When it comes to criminal prosecutions, U.S. attorneys are quite active. In fact, according to the Pew Research Center, there were roughly 80,000 criminal prosecutions in federal court in 2018 alone. The vast majority of these prosecutions ended with defendants agreeing to plead guilty.
Federal prosecutors use plea bargains for many different reasons, including quickly moving criminal matters through the court system. Accepting a plea deal is likely to come with some considerable consequences for you, though. As a result, you must be sure you are truly ready to plead guilty.
Are you actually guilty of the crime?
Some defendants do not realize that accepting a federal prosecutor’s plea deal means pleading guilty to criminal charges. In addition to exposing you to criminal penalties, your guilty plea also might give you a permanent criminal record. Accordingly, if you are not actually guilty of the crime, you might not want to agree to the deal.
Do you have a defense?
Federal prosecutors have a legal duty to prove each element of a criminal charge beyond a reasonable doubt. As a result, if you can cast doubt on some part of the prosecutors’ case, you might be able to avoid culpability. If you have a defense, it might be unwise to accept a plea deal before you explore it.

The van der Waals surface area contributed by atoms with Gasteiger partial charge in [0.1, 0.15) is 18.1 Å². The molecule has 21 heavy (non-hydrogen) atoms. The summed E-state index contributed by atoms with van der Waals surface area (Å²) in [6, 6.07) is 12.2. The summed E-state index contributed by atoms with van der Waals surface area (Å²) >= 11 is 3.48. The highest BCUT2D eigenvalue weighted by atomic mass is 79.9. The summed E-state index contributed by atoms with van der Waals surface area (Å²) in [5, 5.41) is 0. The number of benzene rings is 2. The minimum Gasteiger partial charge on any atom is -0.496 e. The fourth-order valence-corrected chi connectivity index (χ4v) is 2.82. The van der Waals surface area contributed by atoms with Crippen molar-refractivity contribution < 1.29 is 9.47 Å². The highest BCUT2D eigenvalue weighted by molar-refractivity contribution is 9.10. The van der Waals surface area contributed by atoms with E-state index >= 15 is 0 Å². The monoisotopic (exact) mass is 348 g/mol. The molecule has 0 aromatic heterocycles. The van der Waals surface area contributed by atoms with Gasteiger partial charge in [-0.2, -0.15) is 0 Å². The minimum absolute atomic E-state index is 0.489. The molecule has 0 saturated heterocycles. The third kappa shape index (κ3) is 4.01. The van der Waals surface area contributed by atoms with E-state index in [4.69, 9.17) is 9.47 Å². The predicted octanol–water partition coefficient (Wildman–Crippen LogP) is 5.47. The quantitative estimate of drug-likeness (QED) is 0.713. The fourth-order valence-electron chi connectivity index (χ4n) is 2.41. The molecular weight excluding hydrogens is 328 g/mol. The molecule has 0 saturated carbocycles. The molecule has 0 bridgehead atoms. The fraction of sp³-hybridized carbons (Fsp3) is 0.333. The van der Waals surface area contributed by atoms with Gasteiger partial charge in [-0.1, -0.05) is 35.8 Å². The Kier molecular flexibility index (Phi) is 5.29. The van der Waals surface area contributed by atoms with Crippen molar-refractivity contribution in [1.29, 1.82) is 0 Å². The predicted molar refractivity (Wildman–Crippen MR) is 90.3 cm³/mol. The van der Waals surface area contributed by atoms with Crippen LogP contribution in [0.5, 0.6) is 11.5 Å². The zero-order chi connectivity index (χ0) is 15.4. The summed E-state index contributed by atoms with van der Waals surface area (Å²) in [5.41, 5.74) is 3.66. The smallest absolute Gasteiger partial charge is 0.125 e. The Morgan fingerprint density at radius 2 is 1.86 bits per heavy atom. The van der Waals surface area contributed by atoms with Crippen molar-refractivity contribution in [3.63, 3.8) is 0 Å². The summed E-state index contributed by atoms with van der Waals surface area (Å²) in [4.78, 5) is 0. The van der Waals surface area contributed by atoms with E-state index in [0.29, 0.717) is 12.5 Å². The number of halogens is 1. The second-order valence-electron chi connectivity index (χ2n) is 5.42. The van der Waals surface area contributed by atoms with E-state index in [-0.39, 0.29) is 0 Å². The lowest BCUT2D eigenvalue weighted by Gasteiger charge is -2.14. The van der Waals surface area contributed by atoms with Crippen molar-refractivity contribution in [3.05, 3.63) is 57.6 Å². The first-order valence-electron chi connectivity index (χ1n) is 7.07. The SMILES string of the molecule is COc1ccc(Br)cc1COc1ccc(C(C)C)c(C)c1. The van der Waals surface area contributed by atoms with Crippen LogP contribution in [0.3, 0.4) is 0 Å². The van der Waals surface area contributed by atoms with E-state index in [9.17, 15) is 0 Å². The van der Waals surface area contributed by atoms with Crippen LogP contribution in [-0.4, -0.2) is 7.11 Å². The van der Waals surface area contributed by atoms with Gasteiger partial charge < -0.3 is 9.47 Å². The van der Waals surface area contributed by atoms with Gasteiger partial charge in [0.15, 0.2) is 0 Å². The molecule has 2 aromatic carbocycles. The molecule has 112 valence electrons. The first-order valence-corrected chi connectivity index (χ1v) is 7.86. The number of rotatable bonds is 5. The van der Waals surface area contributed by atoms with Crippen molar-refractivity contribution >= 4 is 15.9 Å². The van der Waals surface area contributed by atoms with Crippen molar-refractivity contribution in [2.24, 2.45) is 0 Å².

Do you understand the plea bargain?
For your guilty plea to pass legal muster, you must plead guilty voluntarily and knowingly. The voluntary component means your plea must not be the result of force or coercion. For your plea to be knowing, though, you must understand precisely what it says and what its consequences are.
Ultimately, if you do not understand the plea bargain, you simply are not ready to plead guilty to the federal criminal charges you are facing.